Bill Waiser

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Saskatchewan is no stranger to bad winters

Saskatchewan has had its share of hard winters. They don’t need exaggeration.

One of the most deadly was the killing winter of 1906-07. The winter began innocently with the first fall of snow on Nov. 5, 1906. Then, a little more than a week later, a brutal three-day blizzard raged across the West, dumping several feet of snow.

Pioneers called it “the earliest, most violent, and longest storm in living memory.” December hinted at a return to normal weather, but a series of heavy snowfalls, accompanied by record low temperatures, pounded the region through most of January and February.

Spring brought little relief. It was as if winter would never let go.

When ranch hands in southwestern Saskatchewan went to assess the carnage in the spring and count the stock losses, they found dead cows hanging in trees in the coulees because the snow had been so deep.

Wallace Stegner, in his classic Wolf Willow, named it “carrion spring.” Rancher R.D. Symons was blunter. He called it “the big smell.”

There was also a terrible winter in early 1947. A staggering four feet of snow fell in parts of southern Saskatchewan in January. Then, the wind started to howl. For one long week — from Jan. 30 to Feb. 8 — one of the nastiest winter storms in Canadian history raged across the prairies.

The blowing snow created incredibly huge drifts that made travel dangerous, if not impossible. Rail lines and roads were choked by snow, while telegraph lines were either blown down or buried.

People in rural areas were completely cut off from the outside world and had to survive as best they could. One farmer reportedly cut a hole in the roof of his two-storey barn to get inside to milk the cows.

The record for several consecutive severe winters probably belongs to the late 18th century — the consequence, in part, of a protracted La Niña event over the Pacific Ocean in the late 1770s, followed by the eruption of the Laki volcano in Iceland in 1783. Hudson’s Bay Company’s servants kept a sobering record of the dismal conditions.

The snow was so deep during the winter of 1783-84 that dog teams could not be used at some HBC posts for several months.

The winters of 1788-89 and 1789-90 were even worse, arriving in the early fall and lasting into the late spring. “In the whole of this winter,” Mitchell Oman at South Branch House complained in early April 1790, “there has been the most Snow that has been seen Inland this 15 years past.”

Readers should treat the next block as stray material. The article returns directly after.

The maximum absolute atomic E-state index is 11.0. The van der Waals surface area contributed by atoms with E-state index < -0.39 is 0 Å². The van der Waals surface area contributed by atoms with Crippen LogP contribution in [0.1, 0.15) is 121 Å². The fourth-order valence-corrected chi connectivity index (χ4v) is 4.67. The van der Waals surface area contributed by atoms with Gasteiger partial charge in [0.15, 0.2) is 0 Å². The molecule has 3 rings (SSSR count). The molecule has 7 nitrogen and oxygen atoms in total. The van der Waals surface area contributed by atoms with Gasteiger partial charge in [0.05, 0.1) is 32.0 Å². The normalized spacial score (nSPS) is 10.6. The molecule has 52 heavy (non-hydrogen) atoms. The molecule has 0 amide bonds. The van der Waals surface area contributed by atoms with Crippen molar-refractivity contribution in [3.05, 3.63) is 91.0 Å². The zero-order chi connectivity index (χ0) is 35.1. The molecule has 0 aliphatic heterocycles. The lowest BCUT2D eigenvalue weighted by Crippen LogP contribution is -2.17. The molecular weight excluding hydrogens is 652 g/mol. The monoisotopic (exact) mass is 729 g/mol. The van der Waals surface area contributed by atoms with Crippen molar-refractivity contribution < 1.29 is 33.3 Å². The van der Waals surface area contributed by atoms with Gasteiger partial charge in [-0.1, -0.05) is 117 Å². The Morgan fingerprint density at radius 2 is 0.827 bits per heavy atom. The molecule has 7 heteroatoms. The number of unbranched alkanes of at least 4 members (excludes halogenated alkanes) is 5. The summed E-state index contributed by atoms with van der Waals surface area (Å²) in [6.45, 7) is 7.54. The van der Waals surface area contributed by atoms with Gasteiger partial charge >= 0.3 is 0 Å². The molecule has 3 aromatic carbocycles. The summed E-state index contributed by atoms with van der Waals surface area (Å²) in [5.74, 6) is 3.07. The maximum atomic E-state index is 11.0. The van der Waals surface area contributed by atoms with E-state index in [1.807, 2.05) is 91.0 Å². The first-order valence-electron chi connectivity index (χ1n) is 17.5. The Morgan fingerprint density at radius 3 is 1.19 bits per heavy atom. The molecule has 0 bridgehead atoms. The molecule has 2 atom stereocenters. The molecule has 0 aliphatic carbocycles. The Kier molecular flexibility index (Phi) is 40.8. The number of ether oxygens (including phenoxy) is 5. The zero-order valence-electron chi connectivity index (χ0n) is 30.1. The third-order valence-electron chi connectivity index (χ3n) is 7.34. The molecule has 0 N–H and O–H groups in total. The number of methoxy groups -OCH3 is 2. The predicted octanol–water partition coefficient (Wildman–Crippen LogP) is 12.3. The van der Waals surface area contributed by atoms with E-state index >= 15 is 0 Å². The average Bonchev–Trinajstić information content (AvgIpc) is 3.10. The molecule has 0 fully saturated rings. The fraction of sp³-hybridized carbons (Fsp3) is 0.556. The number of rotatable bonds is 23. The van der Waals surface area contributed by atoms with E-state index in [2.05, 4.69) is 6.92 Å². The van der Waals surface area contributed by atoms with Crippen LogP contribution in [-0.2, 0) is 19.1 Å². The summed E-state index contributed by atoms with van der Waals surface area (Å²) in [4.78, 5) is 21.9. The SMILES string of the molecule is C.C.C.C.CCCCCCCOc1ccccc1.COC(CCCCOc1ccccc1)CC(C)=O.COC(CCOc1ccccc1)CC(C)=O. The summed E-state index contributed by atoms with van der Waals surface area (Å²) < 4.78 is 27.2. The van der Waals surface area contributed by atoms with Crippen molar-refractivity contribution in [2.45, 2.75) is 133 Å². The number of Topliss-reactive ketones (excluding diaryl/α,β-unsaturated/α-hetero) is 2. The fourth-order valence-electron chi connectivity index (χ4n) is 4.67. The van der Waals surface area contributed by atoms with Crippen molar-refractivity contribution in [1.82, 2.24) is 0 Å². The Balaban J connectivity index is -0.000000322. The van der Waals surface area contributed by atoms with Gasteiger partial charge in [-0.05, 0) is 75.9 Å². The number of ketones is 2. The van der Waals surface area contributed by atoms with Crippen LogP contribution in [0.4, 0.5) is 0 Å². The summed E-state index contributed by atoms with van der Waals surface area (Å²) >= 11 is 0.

Before the month was over, another foot of snow fell. Malcolm Ross at Cumberland House was just as exasperated. “I never knew the spring to be so backward before,” he observed on May 4, “nor the ice to stay so long.”

These colder temperatures drastically reduced glacier melt in the spring, and the annual canoe brigades could not leave the region on time because “there was no water in the river.”

Indigenous people were accustomed to these climatic fluctuations. But their newly acquired horses were not, and they died in great numbers in the 1780s. Hunting bands responded by raiding rival bands for replacement stock.

The late 1790s were little better. Winter arrived so early in the fall of 1795 that it was possible to ride horseback across the frozen North Saskatchewan River by mid-November.

The annual canoe brigades were delayed again in these years — not because of low water but the lateness of the spring. “The Country around has the appearance of Winter,” James Bird gloomily reported on May 2, 1797, “the Snow being still deep on the ground.”

The HBC canoe brigade somehow managed to reach Cumberland House on June 4, only to find “the (Cedar) lake is still frozen over apparently as solid as it was in the middle of winter.”

The next two winters were just as hard.

“I have never experienced so miserable a time … inland,” William Tomison complained in November 1798, “and no prospect of its mending.”

But the weather did mend. All Tomison had to do — as Indigenous people knew — was wait until next season. The winter of 1799-1800 was so unseasonably mild that bison herds and the hunting bands that pursued them stayed out on the plains.

People probably forgot, at least momentarily, how bad Saskatchewan winters could be.

This article originally appeared in the Saskatoon StarPhoenix.

Photo: Even a locomotive is challenged by Saskatchewan winters. 
Photo Source:Provincial Archives of Saskatchewan, R-A27895


Email Bill at bill.waiser@usask.ca

Follow Bill on Twitter @billwaiser

Bill Waiser is the winner of the 2016 Governor General’s Literary Award for Non-Fiction and the 2017 Saskatchewan Book Award for Non-Fiction for his most recent book, A World We Have Lost: Saskatchewan Before 1905. The book is available for purchase via McNally Robinson Booksellers. Bill was recently appointed to the Order of Canada, the nation’s highest civilian honour.